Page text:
The challengers insisted they have plausibly pled the existence of a contract between them and American University for in-person instruction and other educational experiences. The brief pointed to the institution's marketing materials in which the school told current and prospective students that its 90-acre campus gives them "advantages of a traditional college setting combined with unparalleled access to ... our nation's capital" and over 150 student clubs and organizations.
The GWU students argued the school closed its facilities in March 2020 and transitioned to online learning following the outbreak of the pandemic, and some students were ordered to vacate residence halls. The school offered students prorated refunds for housing, dining and parking fees but otherwise declined to refund tuition and other fees, according to court documents.
This denial, the suits alleged, amounted to a breach of express and implied contracts, unjust enrichment, and conversion.
The GWU students renewed their breach of contract and unjust enrichment claims on appeal, while the American University students renewed their breach of contract, unjust enrichment, conversion and Consumer Protection Procedures Act claims. The implied breach claims on tuition were revived by the panel for both suits, as were some implied breach claims for fees, while the panel also revived the students' unjust enrichment claims and the American University students' D.C. Consumer Protection Procedures Act claim.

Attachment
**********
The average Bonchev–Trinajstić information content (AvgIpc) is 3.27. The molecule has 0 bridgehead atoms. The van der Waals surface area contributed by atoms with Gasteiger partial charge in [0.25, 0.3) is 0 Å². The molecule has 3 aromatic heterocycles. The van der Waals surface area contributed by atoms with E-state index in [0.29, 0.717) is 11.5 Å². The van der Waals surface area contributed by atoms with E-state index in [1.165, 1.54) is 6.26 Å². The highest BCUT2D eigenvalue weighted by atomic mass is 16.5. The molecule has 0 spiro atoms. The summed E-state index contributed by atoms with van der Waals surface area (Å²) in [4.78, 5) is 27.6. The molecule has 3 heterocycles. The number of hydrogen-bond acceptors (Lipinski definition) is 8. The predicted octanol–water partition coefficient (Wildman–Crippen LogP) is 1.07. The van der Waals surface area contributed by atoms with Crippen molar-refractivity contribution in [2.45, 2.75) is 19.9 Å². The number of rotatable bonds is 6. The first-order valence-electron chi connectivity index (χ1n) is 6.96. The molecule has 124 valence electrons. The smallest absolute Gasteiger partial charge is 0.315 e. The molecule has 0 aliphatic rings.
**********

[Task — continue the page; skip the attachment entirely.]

"Indeed, the universities cite nothing in their historical courses of dealings with their students to suggest that they have retained unfettered rights to shut down on-campus educational activities and use online learning in its place after students have paid tuition for traditional on-campus courses," the panel said about the implied breach claims on tuition. "As discussed, Plaintiffs plausibly allege that in-person education, along with on-campus educational activities, are the norm at both schools."
On the unjust enrichment claims, the panel noted that the American Council on Education and 18 other higher education associations filed amicus briefs in support of the universities and argued that higher education institutions around the country incurred huge financial losses from the elimination of parking, sporting events, concessions and other revenue streams.